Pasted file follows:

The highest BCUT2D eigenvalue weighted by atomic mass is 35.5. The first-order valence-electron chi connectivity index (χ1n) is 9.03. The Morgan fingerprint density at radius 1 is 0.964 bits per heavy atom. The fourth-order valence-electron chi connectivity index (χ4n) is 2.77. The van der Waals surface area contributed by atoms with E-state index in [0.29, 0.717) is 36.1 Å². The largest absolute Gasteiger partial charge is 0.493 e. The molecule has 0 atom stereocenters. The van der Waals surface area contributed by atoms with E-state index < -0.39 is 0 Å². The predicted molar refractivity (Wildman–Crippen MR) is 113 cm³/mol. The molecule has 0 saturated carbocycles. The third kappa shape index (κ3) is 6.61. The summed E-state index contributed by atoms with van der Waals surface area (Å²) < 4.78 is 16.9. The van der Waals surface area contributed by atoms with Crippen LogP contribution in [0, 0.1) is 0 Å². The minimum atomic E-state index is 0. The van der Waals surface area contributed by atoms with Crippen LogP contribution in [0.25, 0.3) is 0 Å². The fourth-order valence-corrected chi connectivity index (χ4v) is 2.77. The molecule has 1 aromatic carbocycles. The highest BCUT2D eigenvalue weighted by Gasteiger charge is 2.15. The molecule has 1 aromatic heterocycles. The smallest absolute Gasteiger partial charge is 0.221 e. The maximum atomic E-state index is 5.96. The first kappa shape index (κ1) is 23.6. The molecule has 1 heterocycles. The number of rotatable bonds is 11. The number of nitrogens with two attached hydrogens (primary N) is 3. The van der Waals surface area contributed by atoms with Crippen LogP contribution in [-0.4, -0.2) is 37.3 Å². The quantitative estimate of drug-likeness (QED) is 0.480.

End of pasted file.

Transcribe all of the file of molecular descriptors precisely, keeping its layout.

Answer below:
The highest BCUT2D eigenvalue weighted by atomic mass is 35.5. The first-order valence-electron chi connectivity index (χ1n) is 9.03. The Morgan fingerprint density at radius 1 is 0.964 bits per heavy atom. The fourth-order valence-electron chi connectivity index (χ4n) is 2.77. The van der Waals surface area contributed by atoms with E-state index in [0.29, 0.717) is 36.1 Å². The largest absolute Gasteiger partial charge is 0.493 e. The molecule has 0 atom stereocenters. The van der Waals surface area contributed by atoms with E-state index < -0.39 is 0 Å². The predicted molar refractivity (Wildman–Crippen MR) is 113 cm³/mol. The molecule has 0 saturated carbocycles. The third kappa shape index (κ3) is 6.61. The summed E-state index contributed by atoms with van der Waals surface area (Å²) < 4.78 is 16.9. The van der Waals surface area contributed by atoms with Crippen LogP contribution in [0, 0.1) is 0 Å². The minimum atomic E-state index is 0. The van der Waals surface area contributed by atoms with Crippen LogP contribution in [0.25, 0.3) is 0 Å². The fourth-order valence-corrected chi connectivity index (χ4v) is 2.77. The molecule has 1 aromatic carbocycles. The highest BCUT2D eigenvalue weighted by Gasteiger charge is 2.15. The molecule has 1 aromatic heterocycles. The smallest absolute Gasteiger partial charge is 0.221 e. The maximum atomic E-state index is 5.96. The first kappa shape index (κ1) is 23.6. The molecule has 1 heterocycles. The number of rotatable bonds is 11. The number of nitrogens with two attached hydrogens (primary N) is 3. The van der Waals surface area contributed by atoms with Crippen LogP contribution in [-0.4, -0.2) is 37.3 Å². The quantitative estimate of drug-likeness (QED) is 0.480.